After observing the conditions in Garcia's cell, Captain Rios transferred him to another clean cell in the restrictive housing unit. See Id. ¶ 98. Garcia asked Captain Rios for permission to call his attorney, but she indicated that she would defer to the decision of Lieutenant Earley and denied the request. See Id. ¶ 99. Prior to leaving the restrictive housing unit, Captain Rios encouraged Garcia to eat some food. See id.

         A short time later, Lieutenants Scarchilli and Montefusco spoke to Garcia regarding his confinement in the restrictive housing unit. See Id. at 17-18 ¶¶ 100-01. Lieutenant Scarchilli became “agitated” when he learned about the lack of communication among ranking officers and Lieutenant Montefusco expressed disappointment regarding “Top-Level Management's blatant abuse of policy.” See id.

         On February 26, 2016, Intelligence Coordinator Rodriguez directed Garcia to prepare himself for his interview with Connecticut State Police Trooper Stebbins, escorted him to an office and handed him a voluntary interview authorization form to sign. See Id. at 18 ¶¶ 102-04. Garcia signed the authorization form under protest. See Id. ¶ 104.

         When Trooper Stebbins arrived at the office, he began to read the incident report prepared by prison officials in conjunction with the incident involving the discovery of contraband items in Garcia's cell on February 17, 2016. See Id. ¶ 106. Trooper Stebbins indicated that Department of Correction officials had contacted him on February 17, 2016, but he could not explain why it had taken him until February 26, 2016 to come to investigate the incident and the contraband items that had been discovered in Garcia's cell. See Id. at 20 ¶ 117.

         Trooper Stebbins showed Garcia a copy of a photograph of “an item in question.” See Id. at 21 ¶ 122. Trooper Stebbins then pulled a “plastic instrumentality” from his coat pocket and asked Garcia to identify it. See Id. Garcia did not answer the question and “invoked his right against self-incrimination.” See Id. Trooper Stebbins stated that Warden Ford, Deputy Warden Rodriguez and Lieutenant Earley had requested that he charge Garcia with being in possession of “said instrument, an alleged 6 inch shank.” See Id. ¶ 123. Garcia immediately requested permission to call his attorney or Inmates' Legal Aid Services. Trooper Stebbins denied Garcia's request and continued to interview him. See Id. ¶ 124.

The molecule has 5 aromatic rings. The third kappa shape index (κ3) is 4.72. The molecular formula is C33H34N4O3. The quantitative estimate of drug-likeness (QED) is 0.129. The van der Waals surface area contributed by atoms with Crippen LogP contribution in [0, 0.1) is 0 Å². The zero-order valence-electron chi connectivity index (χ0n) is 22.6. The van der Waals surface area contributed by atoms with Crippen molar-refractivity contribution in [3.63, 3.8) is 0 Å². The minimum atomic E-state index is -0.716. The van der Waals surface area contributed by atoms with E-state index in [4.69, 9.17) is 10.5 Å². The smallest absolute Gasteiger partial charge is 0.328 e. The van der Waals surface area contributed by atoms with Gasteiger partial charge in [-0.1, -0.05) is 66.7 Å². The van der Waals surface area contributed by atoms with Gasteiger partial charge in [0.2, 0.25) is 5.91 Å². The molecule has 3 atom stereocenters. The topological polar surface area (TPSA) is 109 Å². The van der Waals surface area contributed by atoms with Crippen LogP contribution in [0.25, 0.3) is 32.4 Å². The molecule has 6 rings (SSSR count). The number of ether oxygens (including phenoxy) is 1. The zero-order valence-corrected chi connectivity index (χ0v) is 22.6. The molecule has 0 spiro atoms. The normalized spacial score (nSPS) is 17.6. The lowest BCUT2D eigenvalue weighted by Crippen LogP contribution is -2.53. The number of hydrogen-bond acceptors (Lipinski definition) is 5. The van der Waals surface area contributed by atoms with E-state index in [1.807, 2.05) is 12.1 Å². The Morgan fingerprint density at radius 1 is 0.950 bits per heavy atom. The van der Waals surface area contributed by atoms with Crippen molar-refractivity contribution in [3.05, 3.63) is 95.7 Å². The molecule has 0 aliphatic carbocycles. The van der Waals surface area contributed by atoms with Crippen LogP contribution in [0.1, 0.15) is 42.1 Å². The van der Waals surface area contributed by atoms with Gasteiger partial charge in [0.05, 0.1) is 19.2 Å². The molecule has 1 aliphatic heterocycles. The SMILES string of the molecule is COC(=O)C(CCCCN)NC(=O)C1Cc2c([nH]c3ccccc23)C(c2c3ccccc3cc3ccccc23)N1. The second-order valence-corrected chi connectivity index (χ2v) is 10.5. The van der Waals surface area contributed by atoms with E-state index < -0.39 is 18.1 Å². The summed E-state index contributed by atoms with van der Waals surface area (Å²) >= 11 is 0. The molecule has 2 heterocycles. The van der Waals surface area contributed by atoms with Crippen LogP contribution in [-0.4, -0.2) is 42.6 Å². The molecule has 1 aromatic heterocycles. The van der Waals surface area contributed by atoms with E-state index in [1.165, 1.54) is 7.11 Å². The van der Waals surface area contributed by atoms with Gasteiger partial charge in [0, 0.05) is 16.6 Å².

Garcia confronted Trooper Stebbins regarding the fact that the shank had not been placed in a bag or a container and that Trooper Stebbins had not worn gloves while handling the shank. See Id. at 21-22 ¶¶ 128, 131. In response, Trooper Stebbins asked Garcia to relate his version of the events surrounding the discovery of contraband items during a search of his cell. See Id. at 22 ¶ 131. Garcia informed Trooper Stebbins that on February 18, 2016, prison officials at Enfield had disposed of the disciplinary report charging him with possession of contraband items, described as homemade needles and sharpened tools for engraving and modifying electronics that were found in his cell on February 17, 2016. See Id. at 21 ¶ 125; Ex. 3 at 39-40. Trooper Stebbins indicated that he was unaware that a disciplinary report had already been issued and stated that he must speak to prison officials about the matter. See Id. at 22 ¶¶ 132-33. When he returned to the interview room, Trooper Stebbins indicated that prison officials had denied any wrongdoing. See Id. ¶ 134.